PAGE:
On June 24, 2013, the Supreme Court granted certiorari in EPA v. EME Homer City, the challenge to EPA’s Cross-State Air Pollution Rule, or CSAPR. The Court of Appeals for the District of Columbia had struck down the rule, over a fairly blistering dissent from Judge Judith Rogers.
Speculation over the reasons why the Supreme Court takes a case is often pointless, but I will say this: Consideration of the history of EPA’s rulemaking leads to the conclusion that the rule should be upheld.
The D.C. Circuit struck down EPA’s original transport rule, known as CAIR, in 2008, in North Carolina v. EPA, in large part because EPA had proposed an interstate trading program not authorized by the Clean Air Act. That trading program did not ensure that each upwind state controlled its “significant contribution” to downwind pollution. I thought – and I’m sure EPA did as well – that, in promulgating CSAPR, it had pretty much done precisely what the court in North Carolina v. EPA had told it to do.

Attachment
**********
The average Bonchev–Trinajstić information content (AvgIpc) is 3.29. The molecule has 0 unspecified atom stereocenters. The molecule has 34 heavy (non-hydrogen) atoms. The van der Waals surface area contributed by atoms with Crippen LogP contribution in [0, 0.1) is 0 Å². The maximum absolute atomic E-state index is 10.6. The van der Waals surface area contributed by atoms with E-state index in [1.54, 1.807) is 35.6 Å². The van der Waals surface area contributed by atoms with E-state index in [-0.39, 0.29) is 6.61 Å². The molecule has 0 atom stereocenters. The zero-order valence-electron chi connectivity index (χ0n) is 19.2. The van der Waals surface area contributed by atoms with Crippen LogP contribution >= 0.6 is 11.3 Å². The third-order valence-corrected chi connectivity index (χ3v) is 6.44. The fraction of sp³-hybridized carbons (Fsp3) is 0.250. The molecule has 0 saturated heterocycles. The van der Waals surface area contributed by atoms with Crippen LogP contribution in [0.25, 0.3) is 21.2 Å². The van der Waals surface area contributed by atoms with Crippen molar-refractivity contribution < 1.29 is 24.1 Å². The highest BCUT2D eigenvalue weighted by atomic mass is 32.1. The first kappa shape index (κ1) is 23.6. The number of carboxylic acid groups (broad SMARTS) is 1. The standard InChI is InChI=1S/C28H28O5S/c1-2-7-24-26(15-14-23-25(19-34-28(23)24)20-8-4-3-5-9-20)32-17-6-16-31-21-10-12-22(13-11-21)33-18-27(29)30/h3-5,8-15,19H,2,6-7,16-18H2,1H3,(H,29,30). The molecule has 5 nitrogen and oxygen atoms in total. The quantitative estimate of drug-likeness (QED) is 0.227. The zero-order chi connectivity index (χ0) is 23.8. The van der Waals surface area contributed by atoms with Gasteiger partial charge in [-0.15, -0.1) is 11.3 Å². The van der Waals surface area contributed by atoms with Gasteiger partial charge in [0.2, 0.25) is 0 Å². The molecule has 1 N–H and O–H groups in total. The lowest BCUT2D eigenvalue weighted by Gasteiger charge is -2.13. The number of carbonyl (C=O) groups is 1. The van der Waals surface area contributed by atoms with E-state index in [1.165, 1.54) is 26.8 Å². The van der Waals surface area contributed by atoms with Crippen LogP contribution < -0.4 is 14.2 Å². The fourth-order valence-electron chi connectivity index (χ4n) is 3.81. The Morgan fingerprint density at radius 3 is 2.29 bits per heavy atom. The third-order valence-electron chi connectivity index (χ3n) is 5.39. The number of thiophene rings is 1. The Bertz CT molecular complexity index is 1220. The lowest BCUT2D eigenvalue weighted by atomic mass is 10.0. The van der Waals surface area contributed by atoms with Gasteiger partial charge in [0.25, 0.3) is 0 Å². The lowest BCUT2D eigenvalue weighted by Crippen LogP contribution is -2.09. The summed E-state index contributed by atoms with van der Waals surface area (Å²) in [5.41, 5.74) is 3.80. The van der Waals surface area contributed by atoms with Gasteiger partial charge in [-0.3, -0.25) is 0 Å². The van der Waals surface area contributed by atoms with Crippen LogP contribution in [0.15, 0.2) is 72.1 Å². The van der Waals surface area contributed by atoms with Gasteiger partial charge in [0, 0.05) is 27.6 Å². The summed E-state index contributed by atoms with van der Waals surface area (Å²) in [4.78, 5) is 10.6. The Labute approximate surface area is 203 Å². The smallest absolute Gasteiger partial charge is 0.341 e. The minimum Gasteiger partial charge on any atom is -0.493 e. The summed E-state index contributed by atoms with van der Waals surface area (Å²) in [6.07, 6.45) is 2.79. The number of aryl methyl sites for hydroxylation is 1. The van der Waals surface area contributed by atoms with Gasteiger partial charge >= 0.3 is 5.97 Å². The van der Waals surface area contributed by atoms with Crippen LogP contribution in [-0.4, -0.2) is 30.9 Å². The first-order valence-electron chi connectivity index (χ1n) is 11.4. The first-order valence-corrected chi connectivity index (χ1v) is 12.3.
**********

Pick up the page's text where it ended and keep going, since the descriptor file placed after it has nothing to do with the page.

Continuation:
Unfortunately, the District of Columbia disagreed, concluding that the CSAPR could require upwind states to reduce their emissions by more than the “significant contribution” that they made to downwind pollution. Following the decision in EME Homer City v. EPA, it was not clear to me that EPA could ever promulgate a rule that would actually satisfy the Court of Appeals. That may be an exaggeration, but it is undoubtedly true that the level of precision required by the Court Appeals seems inconsistent with traditional rules of statutory construction and deference to agency implementation.
The unfortunate irony here is that, whatever the relevant interpretive niceties, a trading rule would be the most efficient way to implement this part of the CAA, but there is no realistic possibility that Congress will give EPA that authority. Conservatives in Congress would rather complain about EPA rules than give it the authority to regulate in as cost-effective a manner as possible.